General directives: Working with
By Grant Emmel
The days of summer draw to a close, hopefully a time of rest and relaxation for many of you before the hustle of the fall season.
Many others have been diligently working on Trusting in the Spirit, both from a planning view and from the implementation side of things. This work is driven by the directives put forth from the bishop, including specific directives for each cluster and general directives that apply to all clusters and parishes.
In recent issues of the Catholic Herald (July 31 and August 14), Mike Lancaster, superintendent of Catholic schools for the Diocese of Madison, has spoken on the bishop's general directives concerning the universal support Catholic schools require of us and the upcoming comprehensive school study.
This week we'll discuss the directives concerning the software that has been chosen to be the common tools used by the diocese and parishes for administration of specific areas.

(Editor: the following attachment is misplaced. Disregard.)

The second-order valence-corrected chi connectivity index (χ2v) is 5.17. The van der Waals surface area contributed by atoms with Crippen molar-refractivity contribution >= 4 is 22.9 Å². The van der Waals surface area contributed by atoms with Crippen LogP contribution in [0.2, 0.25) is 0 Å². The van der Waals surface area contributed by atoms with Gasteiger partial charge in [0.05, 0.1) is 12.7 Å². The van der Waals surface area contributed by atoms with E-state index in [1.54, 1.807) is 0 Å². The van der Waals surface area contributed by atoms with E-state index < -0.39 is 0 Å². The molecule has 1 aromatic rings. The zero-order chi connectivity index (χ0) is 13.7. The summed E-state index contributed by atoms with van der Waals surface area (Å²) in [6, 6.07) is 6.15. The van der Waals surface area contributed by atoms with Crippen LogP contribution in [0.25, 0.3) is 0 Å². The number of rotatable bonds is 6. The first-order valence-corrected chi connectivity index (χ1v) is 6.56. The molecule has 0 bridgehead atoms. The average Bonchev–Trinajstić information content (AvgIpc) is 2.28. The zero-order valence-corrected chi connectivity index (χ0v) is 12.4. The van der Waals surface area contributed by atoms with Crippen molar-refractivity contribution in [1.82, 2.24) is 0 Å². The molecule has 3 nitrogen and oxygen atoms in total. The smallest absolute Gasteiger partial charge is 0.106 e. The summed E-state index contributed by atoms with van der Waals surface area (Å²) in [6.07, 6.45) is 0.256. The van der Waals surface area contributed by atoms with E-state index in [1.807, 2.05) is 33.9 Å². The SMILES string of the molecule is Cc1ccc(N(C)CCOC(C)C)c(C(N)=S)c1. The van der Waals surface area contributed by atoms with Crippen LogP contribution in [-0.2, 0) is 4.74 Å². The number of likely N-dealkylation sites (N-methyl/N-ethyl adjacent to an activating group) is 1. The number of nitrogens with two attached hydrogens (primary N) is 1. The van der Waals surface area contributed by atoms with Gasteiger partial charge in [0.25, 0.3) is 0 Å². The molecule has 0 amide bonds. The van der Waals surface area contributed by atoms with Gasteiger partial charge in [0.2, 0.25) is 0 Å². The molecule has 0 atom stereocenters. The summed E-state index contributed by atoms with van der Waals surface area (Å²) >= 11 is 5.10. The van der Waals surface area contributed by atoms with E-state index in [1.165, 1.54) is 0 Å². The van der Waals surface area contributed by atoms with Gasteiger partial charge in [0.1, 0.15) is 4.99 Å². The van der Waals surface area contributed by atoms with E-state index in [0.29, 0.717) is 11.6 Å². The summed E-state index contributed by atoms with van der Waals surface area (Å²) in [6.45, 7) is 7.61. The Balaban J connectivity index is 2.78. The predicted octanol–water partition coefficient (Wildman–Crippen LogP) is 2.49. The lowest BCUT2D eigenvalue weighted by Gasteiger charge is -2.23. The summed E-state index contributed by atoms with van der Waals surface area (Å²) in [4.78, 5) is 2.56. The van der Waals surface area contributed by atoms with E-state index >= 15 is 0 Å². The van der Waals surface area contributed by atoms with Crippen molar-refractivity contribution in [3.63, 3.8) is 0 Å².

The general directives that we'll discuss are:
- Support the implementation of QuickBooks in all parishes of the diocese
- Support the implementation of ParishSOFT in all parishes of the diocese
- Support the implementation of ChurchWerks School Information System in all schools of the diocese
To anyone who has been involved with technology or software and is presently working in those affected areas, namely parish and school administration, these should be words that bring both encouragement and apprehension by the immense scope of what they imply.
Encouragement, because the implementation of this software will bring a uniformity of action among parishes and thus the diocese can deliver the support that is so desperately needed throughout our parishes. Apprehension, because the implementation of this software will require changing systems, that by all appearances are working, sometimes very well.
We'll talk a little bit about each software package and how the implementation of each is part of the whole Trusting in the Spirit process.